30. Happy birthday Joseph. I find myself conscious of trying to get to the bottom of these matters myself as if against the clock. Something about the defined date of a birthday seems to make our efforts ever more desperate, seemingly so we can get away from our wounds and make the best of our time as if with some new found wisdom. Your book has taught me there is no holy grail of enlightenment, more that we just get better at correcting our course and staying on sight, rather than veering off and wandering aimlessly. May I wish your birthday to be full of peace joy and clarity for you and those close to you.

  31. I feel I know you….I am also 58 and was raised by a narcissistic mother….Your comment of how my mother was so loving when I was a child and with all my siblings when they were infants struck such a chord with me….My mother had many unfulfilled dreams which she really blamed on myself (she got pregnant at 15) and my dad….She is still living and living a miserable existence…I have forgiven her and know that she knew no better….It is myself who needs to undergo more change at this point in my life……

  32. I was very moved by your recent post, “The Narcissistic Mother Revisited”. I appreciate your flashes of memories. It helped me to really join you in the post and share the experience, almost viscerally. I didn’t have a narcissistic mother, but didn’t come out unscathed either. Thanks for your great work. I will continue to visit this site.

  33. Happy birthday, Joe!
    Of course, your mother was beautiful. There`s a japanese saying “when one is 18 even the Devil is beautiful.” (no pun intended!). I`m glad to hear that your grudge against your mother is decreasing.

    Mothers have enormous influence on their children. I was badly wounded mentally myself, but have at last managed to forgive her (I think. But I am painfully aware that i am not able to love her. She has long been dead, but the memory of her is very much alive.)

  34. Oh, my heart aches reading this.

    I don’t have a narcissistic mother (at least I don’t thinks so), but I certainly have my issues with her. I wonder why she was so weak-willed that she didn’t save us from my abusive father. I wonder how at one moment, she can tell me I am a beautiful, lovely little girl, and the next moment stand by and do nothing as my father’s malignant abusive rage erupted in my direction. My mother had her angry, selfish moments, too. I’m not sure what I’m getting at…..I just think that I felt like my mom sometimes took out her anger and frustration at her life on my sister and me. But then on other days she would be mother-of-the-year.

    I am a young mom and it absolutely terrifies me when I see a flicker of my mother’s behavior in myself. Today I was more abrupt with my son than I needed to be. I was a bit too grouchy. And it had nothing to do with him. I was anxious and ruminating and he happened to ask a silly question at the wrong time. Lord help me, I need to make sure I don’t get so caught up in my own problems that I take them out on my children, like both my father and mother did.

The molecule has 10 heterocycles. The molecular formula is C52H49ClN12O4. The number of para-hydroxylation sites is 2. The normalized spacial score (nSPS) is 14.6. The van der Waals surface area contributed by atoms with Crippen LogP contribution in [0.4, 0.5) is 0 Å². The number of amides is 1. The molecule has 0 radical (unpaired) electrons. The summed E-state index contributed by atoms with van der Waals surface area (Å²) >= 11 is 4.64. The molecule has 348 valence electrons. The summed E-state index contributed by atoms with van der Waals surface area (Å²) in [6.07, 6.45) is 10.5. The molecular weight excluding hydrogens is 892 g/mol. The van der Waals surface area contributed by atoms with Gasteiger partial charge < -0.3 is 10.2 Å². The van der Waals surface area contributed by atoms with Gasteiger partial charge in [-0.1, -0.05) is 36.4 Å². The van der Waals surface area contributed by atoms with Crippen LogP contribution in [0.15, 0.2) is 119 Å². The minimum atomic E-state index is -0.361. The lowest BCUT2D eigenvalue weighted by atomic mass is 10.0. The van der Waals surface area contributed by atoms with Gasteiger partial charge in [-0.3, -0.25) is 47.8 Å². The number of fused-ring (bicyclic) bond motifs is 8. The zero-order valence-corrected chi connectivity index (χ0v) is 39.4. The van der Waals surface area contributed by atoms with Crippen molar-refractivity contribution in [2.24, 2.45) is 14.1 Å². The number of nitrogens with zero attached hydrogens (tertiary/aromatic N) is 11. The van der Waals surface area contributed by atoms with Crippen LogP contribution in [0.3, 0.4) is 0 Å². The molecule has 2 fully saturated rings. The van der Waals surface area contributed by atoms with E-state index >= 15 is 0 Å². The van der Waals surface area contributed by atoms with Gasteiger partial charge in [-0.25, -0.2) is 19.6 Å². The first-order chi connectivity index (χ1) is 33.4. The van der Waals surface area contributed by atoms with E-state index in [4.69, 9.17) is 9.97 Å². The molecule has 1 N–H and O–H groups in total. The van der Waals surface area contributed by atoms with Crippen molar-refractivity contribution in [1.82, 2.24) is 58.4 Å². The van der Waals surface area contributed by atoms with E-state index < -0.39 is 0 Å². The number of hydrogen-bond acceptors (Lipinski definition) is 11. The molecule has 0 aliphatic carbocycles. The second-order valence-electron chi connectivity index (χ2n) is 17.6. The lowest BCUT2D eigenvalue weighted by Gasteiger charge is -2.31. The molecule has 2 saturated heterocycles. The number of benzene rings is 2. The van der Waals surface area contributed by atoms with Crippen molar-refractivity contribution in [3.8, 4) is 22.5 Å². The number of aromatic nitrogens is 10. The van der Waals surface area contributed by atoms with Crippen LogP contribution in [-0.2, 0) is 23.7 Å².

And in a small way, being a parent has helped me to at least understand my mother better. I can see how easy it is to let one’s own anger and resentment ooze out into children’s lives. It frightens me, actually, how easy it would be for me to be a crummy mother. I have to calm and center myself everyday so that I can be a decent mother; a good enough mother. I don’t want my kids to feel like they are all alone out there in the world with no one to count on. I know that feeling, and it is unbearable.

    1. It’s inevitable that we will play out our emotional issues vis-a-vis our kids, but if we’re self-aware and well-intensioned, as you are, then we can limit the damage and definitely be “good enough.”

  35. Happy Late Birthday Dr. Joe! I read this post with mixed feelings because I’m pretty sure my mom was about the same as yours. Not quite good enough (actually not even close to good enough) but not really evil; and also with a fair amount of pain and emotional baggage from her own childhood. It is so much more satisfying for some reason to think about the bad parts of her mothering. In fact when I think of her when she was trying to be loving to me, it makes my skin crawl. The different part for me is that my mom is still alive. She is getting some slight dementia and apparently has had some time to think about her parenting. The last several times I have been with my parents my mom has made it a point to get very emotional and teary and talk about what a bad mother she was! She will bring up her selfishness and even actual incidents which I don’t remember about how selfish and horrible she was. And here is the really weird part. Then I comfort her. “It’s OK mom-it wasn’t so bad-it must have been hard”. So I make her feel better about what a horrible mom she was. It’s weird. And I can tell you-it does not feel good. I run as fast as I can until the next get together. I wish it felt healing but I feel like I am being manipulated, not really truly apologized to. I don’t know. But I hate it. I don’t know if there is a way now, a doorway of some sort, to try to start to heal the damage but I do not want to open it or go in. But that seems kind of stupid on my part. Shouldn’t I try to start to forgive? But it makes me want to vomit. I think I may be incredibly afraid of my own anger coming out at her.